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Lines on the Horizon: Native American Art from the Weisel Family Collection
Spanning nearly one thousand years of artistic creativity, Lines on the Horizon celebrates a gift that transforms the presentation of Native American art at the Fine Arts Museums of San Francisco. The Weisel Family Collection, developed by Thomas Weisel over the course of 30 years, is wide ranging, with a focus on the indigenous arts of the American Southwest, from ancient ceramics to basketry, pottery, and Navajo textiles from the 19th and early 20th centuries. Art from the Pacific Northwest and the first Plains ledger drawings to enter the Museums’ holdings are also included, further demonstrating the ingenuity and diversity of Native Americans’ artistic traditions.
The concept of the line links these disparate artworks: from carefully painted brushstrokes to meticulously woven bands of color, lines—often abstract, but at times suggestive of the horizon or landscape—are a key visual element in many of the featured artworks. The title Lines on the Horizon also alludes to the lines of ancestry that connect makers with the traditions in which they worked.
Using the collection’s fine examples of black-on-white ceramics from the Mimbres Valley as a springboard, Matthew H. Robb, in his introductory essay, explores questions of attribution in the art of the ancient Americas, focusing on the arts of the Moche, Maya, and Mimbres cultures. Section introductions by Robb and by Jill D’Alessandro explain how the hands of individual makers might be seen to emerge from the conventions of communal practice.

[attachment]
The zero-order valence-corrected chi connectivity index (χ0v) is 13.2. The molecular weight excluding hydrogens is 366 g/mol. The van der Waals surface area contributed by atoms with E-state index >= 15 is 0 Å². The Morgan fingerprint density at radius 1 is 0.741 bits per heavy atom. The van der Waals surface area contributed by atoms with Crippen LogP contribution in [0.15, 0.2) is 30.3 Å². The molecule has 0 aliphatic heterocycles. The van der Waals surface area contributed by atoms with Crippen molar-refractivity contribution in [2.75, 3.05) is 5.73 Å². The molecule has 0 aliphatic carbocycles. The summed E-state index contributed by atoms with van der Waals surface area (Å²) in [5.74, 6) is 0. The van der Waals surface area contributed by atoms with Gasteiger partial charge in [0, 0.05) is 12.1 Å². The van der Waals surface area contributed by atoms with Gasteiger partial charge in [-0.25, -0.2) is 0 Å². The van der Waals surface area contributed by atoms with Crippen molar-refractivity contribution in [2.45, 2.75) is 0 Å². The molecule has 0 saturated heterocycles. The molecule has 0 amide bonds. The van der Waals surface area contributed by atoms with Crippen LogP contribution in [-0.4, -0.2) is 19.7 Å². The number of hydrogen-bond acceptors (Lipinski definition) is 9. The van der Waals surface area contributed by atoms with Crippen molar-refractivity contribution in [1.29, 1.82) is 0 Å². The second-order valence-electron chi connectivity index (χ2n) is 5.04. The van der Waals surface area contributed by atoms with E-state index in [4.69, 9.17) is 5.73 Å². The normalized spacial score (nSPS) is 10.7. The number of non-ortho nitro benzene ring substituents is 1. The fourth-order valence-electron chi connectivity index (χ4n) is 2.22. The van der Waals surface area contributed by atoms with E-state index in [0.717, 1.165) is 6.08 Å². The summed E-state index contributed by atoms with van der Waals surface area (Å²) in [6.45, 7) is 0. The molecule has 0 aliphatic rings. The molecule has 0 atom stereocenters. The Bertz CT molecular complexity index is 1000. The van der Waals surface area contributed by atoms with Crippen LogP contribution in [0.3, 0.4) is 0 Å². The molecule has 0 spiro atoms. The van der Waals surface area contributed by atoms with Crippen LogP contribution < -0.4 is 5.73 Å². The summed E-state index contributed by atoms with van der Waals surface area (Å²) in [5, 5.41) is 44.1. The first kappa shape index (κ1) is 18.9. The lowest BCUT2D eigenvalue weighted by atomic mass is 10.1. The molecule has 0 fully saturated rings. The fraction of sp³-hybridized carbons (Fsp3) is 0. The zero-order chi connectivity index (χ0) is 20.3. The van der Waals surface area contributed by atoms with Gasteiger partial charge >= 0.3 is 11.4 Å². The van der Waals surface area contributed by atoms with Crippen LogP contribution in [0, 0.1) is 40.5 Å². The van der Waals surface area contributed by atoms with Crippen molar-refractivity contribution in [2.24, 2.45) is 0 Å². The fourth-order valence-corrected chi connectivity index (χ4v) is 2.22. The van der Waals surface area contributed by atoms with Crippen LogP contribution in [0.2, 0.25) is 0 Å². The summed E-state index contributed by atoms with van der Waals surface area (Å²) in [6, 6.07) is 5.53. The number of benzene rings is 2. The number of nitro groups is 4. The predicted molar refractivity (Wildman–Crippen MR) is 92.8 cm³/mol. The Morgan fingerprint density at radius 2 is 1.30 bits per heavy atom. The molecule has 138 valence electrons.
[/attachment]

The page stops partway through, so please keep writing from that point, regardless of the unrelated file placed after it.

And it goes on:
Matthew H. Robb is curator of the arts of the Americas at the Fine Arts Museums of San Francisco. A specialist in the art and archaeology of Mesoamerica, he has particular expertise in the history and architecture of Teotihuacan and has lectured and written on a broad range of topics in the indigenous arts of the New World.
Jill D’Alessandro, curator of the Caroline and H. McCoy Jones Department of Textile Arts, joined the Fine Arts Museums of San Francisco in 2002. Since that time, D’Alessandro has curated numerous exhibitions on a diverse variety of subjects, ranging from ethnographic textile traditions to 20th-century fashion design.